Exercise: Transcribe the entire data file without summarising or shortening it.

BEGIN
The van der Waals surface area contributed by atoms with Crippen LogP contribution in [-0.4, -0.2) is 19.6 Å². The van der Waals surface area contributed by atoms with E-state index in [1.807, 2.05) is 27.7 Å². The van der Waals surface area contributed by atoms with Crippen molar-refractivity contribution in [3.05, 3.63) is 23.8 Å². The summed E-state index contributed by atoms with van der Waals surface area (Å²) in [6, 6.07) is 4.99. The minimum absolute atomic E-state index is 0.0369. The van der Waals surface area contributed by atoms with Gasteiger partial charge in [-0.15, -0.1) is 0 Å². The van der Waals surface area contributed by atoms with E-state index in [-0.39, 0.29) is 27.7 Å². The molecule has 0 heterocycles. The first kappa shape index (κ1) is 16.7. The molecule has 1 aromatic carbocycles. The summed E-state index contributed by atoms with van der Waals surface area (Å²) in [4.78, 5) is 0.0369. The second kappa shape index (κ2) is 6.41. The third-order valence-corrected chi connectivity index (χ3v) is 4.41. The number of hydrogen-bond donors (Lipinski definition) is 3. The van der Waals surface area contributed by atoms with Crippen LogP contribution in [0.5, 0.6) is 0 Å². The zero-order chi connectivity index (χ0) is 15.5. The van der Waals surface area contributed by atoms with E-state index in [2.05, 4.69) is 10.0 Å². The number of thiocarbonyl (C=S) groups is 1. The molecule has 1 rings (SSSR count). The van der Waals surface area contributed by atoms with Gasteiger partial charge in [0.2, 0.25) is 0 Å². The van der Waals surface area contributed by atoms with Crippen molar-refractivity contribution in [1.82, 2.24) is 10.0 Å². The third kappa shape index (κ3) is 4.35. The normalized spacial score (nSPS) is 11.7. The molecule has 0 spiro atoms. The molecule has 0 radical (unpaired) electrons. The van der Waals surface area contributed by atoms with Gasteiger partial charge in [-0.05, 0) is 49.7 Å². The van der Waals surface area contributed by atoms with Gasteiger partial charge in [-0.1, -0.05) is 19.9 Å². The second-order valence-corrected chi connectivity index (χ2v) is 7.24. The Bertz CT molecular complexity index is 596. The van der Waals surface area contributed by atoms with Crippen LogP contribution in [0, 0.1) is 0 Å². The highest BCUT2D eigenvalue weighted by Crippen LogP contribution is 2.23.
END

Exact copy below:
The van der Waals surface area contributed by atoms with Crippen LogP contribution in [-0.4, -0.2) is 19.6 Å². The van der Waals surface area contributed by atoms with E-state index in [1.807, 2.05) is 27.7 Å². The van der Waals surface area contributed by atoms with Crippen molar-refractivity contribution in [3.05, 3.63) is 23.8 Å². The summed E-state index contributed by atoms with van der Waals surface area (Å²) in [6, 6.07) is 4.99. The minimum absolute atomic E-state index is 0.0369. The van der Waals surface area contributed by atoms with Gasteiger partial charge in [-0.15, -0.1) is 0 Å². The van der Waals surface area contributed by atoms with E-state index in [-0.39, 0.29) is 27.7 Å². The molecule has 0 heterocycles. The first kappa shape index (κ1) is 16.7. The molecule has 1 aromatic carbocycles. The summed E-state index contributed by atoms with van der Waals surface area (Å²) in [4.78, 5) is 0.0369. The second kappa shape index (κ2) is 6.41. The third-order valence-corrected chi connectivity index (χ3v) is 4.41. The number of hydrogen-bond donors (Lipinski definition) is 3. The van der Waals surface area contributed by atoms with Crippen LogP contribution in [0.5, 0.6) is 0 Å². The zero-order chi connectivity index (χ0) is 15.5. The van der Waals surface area contributed by atoms with E-state index in [2.05, 4.69) is 10.0 Å². The number of thiocarbonyl (C=S) groups is 1. The molecule has 1 rings (SSSR count). The van der Waals surface area contributed by atoms with Gasteiger partial charge in [0.2, 0.25) is 0 Å². The van der Waals surface area contributed by atoms with Crippen molar-refractivity contribution in [1.82, 2.24) is 10.0 Å². The third kappa shape index (κ3) is 4.35. The normalized spacial score (nSPS) is 11.7. The molecule has 0 spiro atoms. The molecule has 0 radical (unpaired) electrons. The van der Waals surface area contributed by atoms with Gasteiger partial charge in [-0.05, 0) is 49.7 Å². The van der Waals surface area contributed by atoms with Gasteiger partial charge in [-0.1, -0.05) is 19.9 Å². The second-order valence-corrected chi connectivity index (χ2v) is 7.24. The Bertz CT molecular complexity index is 596. The van der Waals surface area contributed by atoms with Crippen LogP contribution in [0, 0.1) is 0 Å². The highest BCUT2D eigenvalue weighted by Crippen LogP contribution is 2.23.